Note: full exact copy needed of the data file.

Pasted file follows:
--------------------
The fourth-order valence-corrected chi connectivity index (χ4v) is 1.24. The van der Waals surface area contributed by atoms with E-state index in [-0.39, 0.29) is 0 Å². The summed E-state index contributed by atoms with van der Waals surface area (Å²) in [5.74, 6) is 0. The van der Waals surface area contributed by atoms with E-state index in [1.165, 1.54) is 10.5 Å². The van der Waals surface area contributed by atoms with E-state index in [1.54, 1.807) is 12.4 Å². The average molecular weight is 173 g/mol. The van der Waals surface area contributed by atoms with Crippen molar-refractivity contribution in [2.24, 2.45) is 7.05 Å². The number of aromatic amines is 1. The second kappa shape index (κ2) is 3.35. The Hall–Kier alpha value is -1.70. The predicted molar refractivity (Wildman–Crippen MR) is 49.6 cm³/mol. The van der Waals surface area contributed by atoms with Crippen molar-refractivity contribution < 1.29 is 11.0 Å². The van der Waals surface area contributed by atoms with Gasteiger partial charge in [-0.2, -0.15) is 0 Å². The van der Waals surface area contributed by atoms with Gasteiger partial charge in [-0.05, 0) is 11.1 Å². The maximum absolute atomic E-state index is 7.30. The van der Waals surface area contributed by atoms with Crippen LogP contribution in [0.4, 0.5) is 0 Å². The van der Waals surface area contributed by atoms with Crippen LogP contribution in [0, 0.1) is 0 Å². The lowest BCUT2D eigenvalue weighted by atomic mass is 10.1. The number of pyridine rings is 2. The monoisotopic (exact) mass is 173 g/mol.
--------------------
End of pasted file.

The fourth-order valence-corrected chi connectivity index (χ4v) is 1.24. The van der Waals surface area contributed by atoms with E-state index in [-0.39, 0.29) is 0 Å². The summed E-state index contributed by atoms with van der Waals surface area (Å²) in [5.74, 6) is 0. The van der Waals surface area contributed by atoms with E-state index in [1.165, 1.54) is 10.5 Å². The van der Waals surface area contributed by atoms with E-state index in [1.54, 1.807) is 12.4 Å². The average molecular weight is 173 g/mol. The van der Waals surface area contributed by atoms with Crippen molar-refractivity contribution in [2.24, 2.45) is 7.05 Å². The number of aromatic amines is 1. The second kappa shape index (κ2) is 3.35. The Hall–Kier alpha value is -1.70. The predicted molar refractivity (Wildman–Crippen MR) is 49.6 cm³/mol. The van der Waals surface area contributed by atoms with Crippen molar-refractivity contribution < 1.29 is 11.0 Å². The van der Waals surface area contributed by atoms with Gasteiger partial charge in [-0.2, -0.15) is 0 Å². The van der Waals surface area contributed by atoms with Gasteiger partial charge in [-0.05, 0) is 11.1 Å². The maximum absolute atomic E-state index is 7.30. The van der Waals surface area contributed by atoms with Crippen LogP contribution in [0.4, 0.5) is 0 Å². The van der Waals surface area contributed by atoms with Crippen LogP contribution in [0, 0.1) is 0 Å². The lowest BCUT2D eigenvalue weighted by atomic mass is 10.1. The number of pyridine rings is 2. The monoisotopic (exact) mass is 173 g/mol.